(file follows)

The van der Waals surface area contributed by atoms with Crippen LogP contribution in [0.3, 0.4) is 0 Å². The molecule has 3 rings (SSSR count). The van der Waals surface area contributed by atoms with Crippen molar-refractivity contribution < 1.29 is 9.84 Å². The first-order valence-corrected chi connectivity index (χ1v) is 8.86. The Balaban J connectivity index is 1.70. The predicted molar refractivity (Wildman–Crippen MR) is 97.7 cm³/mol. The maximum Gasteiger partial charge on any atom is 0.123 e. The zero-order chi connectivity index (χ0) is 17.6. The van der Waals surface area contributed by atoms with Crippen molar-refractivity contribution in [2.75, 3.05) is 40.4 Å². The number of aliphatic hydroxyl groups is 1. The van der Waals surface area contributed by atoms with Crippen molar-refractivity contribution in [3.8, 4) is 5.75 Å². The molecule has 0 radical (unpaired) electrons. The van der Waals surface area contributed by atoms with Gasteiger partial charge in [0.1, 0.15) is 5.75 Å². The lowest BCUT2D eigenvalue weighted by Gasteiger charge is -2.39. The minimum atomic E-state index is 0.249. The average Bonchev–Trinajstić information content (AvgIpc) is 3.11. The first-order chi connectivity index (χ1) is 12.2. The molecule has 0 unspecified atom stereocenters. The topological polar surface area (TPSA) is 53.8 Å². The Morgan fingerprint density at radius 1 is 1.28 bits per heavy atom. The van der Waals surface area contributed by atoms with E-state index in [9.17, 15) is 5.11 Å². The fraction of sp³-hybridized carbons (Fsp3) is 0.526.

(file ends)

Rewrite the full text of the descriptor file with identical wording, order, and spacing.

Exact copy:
The van der Waals surface area contributed by atoms with Crippen LogP contribution in [0.3, 0.4) is 0 Å². The molecule has 3 rings (SSSR count). The van der Waals surface area contributed by atoms with Crippen molar-refractivity contribution < 1.29 is 9.84 Å². The first-order valence-corrected chi connectivity index (χ1v) is 8.86. The Balaban J connectivity index is 1.70. The predicted molar refractivity (Wildman–Crippen MR) is 97.7 cm³/mol. The maximum Gasteiger partial charge on any atom is 0.123 e. The zero-order chi connectivity index (χ0) is 17.6. The van der Waals surface area contributed by atoms with Crippen molar-refractivity contribution in [2.75, 3.05) is 40.4 Å². The number of aliphatic hydroxyl groups is 1. The van der Waals surface area contributed by atoms with Crippen molar-refractivity contribution in [3.8, 4) is 5.75 Å². The molecule has 0 radical (unpaired) electrons. The van der Waals surface area contributed by atoms with Gasteiger partial charge in [0.1, 0.15) is 5.75 Å². The lowest BCUT2D eigenvalue weighted by Gasteiger charge is -2.39. The minimum atomic E-state index is 0.249. The average Bonchev–Trinajstić information content (AvgIpc) is 3.11. The first-order chi connectivity index (χ1) is 12.2. The molecule has 0 unspecified atom stereocenters. The topological polar surface area (TPSA) is 53.8 Å². The Morgan fingerprint density at radius 1 is 1.28 bits per heavy atom. The van der Waals surface area contributed by atoms with E-state index in [9.17, 15) is 5.11 Å². The fraction of sp³-hybridized carbons (Fsp3) is 0.526.